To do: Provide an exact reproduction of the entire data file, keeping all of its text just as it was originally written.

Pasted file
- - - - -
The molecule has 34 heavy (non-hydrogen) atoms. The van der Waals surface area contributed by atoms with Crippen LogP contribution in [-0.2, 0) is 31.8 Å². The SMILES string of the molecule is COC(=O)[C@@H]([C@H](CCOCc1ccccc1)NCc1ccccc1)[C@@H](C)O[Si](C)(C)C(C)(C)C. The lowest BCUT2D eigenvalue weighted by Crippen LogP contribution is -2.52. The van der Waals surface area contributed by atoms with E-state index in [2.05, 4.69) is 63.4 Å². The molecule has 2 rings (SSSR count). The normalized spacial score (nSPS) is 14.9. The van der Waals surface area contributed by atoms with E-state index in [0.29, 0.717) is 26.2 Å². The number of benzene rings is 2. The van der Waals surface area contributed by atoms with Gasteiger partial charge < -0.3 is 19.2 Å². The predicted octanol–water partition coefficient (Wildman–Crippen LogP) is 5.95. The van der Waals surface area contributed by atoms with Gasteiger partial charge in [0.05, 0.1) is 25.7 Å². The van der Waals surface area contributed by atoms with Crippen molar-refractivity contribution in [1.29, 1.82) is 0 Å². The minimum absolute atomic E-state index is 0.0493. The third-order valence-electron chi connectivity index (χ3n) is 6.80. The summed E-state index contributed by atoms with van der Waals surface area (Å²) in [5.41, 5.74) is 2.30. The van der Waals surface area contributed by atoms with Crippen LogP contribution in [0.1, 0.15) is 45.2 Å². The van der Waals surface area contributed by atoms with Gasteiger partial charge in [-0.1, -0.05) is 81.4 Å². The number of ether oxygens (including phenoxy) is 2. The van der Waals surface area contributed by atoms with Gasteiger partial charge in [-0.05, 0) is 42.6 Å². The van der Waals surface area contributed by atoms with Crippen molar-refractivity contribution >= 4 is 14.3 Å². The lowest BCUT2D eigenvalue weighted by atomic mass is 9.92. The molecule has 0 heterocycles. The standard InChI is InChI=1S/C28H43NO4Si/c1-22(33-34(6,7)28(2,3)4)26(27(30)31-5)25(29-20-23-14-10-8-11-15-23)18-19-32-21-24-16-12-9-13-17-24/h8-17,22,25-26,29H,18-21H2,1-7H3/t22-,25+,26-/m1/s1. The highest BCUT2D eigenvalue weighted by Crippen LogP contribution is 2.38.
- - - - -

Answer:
The molecule has 34 heavy (non-hydrogen) atoms. The van der Waals surface area contributed by atoms with Crippen LogP contribution in [-0.2, 0) is 31.8 Å². The SMILES string of the molecule is COC(=O)[C@@H]([C@H](CCOCc1ccccc1)NCc1ccccc1)[C@@H](C)O[Si](C)(C)C(C)(C)C. The lowest BCUT2D eigenvalue weighted by Crippen LogP contribution is -2.52. The van der Waals surface area contributed by atoms with E-state index in [2.05, 4.69) is 63.4 Å². The molecule has 2 rings (SSSR count). The normalized spacial score (nSPS) is 14.9. The van der Waals surface area contributed by atoms with E-state index in [0.29, 0.717) is 26.2 Å². The number of benzene rings is 2. The van der Waals surface area contributed by atoms with Gasteiger partial charge < -0.3 is 19.2 Å². The predicted octanol–water partition coefficient (Wildman–Crippen LogP) is 5.95. The van der Waals surface area contributed by atoms with Gasteiger partial charge in [0.05, 0.1) is 25.7 Å². The van der Waals surface area contributed by atoms with Crippen molar-refractivity contribution in [1.29, 1.82) is 0 Å². The minimum absolute atomic E-state index is 0.0493. The third-order valence-electron chi connectivity index (χ3n) is 6.80. The summed E-state index contributed by atoms with van der Waals surface area (Å²) in [5.41, 5.74) is 2.30. The van der Waals surface area contributed by atoms with Crippen LogP contribution in [0.1, 0.15) is 45.2 Å². The van der Waals surface area contributed by atoms with Gasteiger partial charge in [-0.1, -0.05) is 81.4 Å². The number of ether oxygens (including phenoxy) is 2. The van der Waals surface area contributed by atoms with Gasteiger partial charge in [-0.05, 0) is 42.6 Å². The van der Waals surface area contributed by atoms with Crippen molar-refractivity contribution >= 4 is 14.3 Å². The lowest BCUT2D eigenvalue weighted by atomic mass is 9.92. The molecule has 0 heterocycles. The standard InChI is InChI=1S/C28H43NO4Si/c1-22(33-34(6,7)28(2,3)4)26(27(30)31-5)25(29-20-23-14-10-8-11-15-23)18-19-32-21-24-16-12-9-13-17-24/h8-17,22,25-26,29H,18-21H2,1-7H3/t22-,25+,26-/m1/s1. The highest BCUT2D eigenvalue weighted by Crippen LogP contribution is 2.38.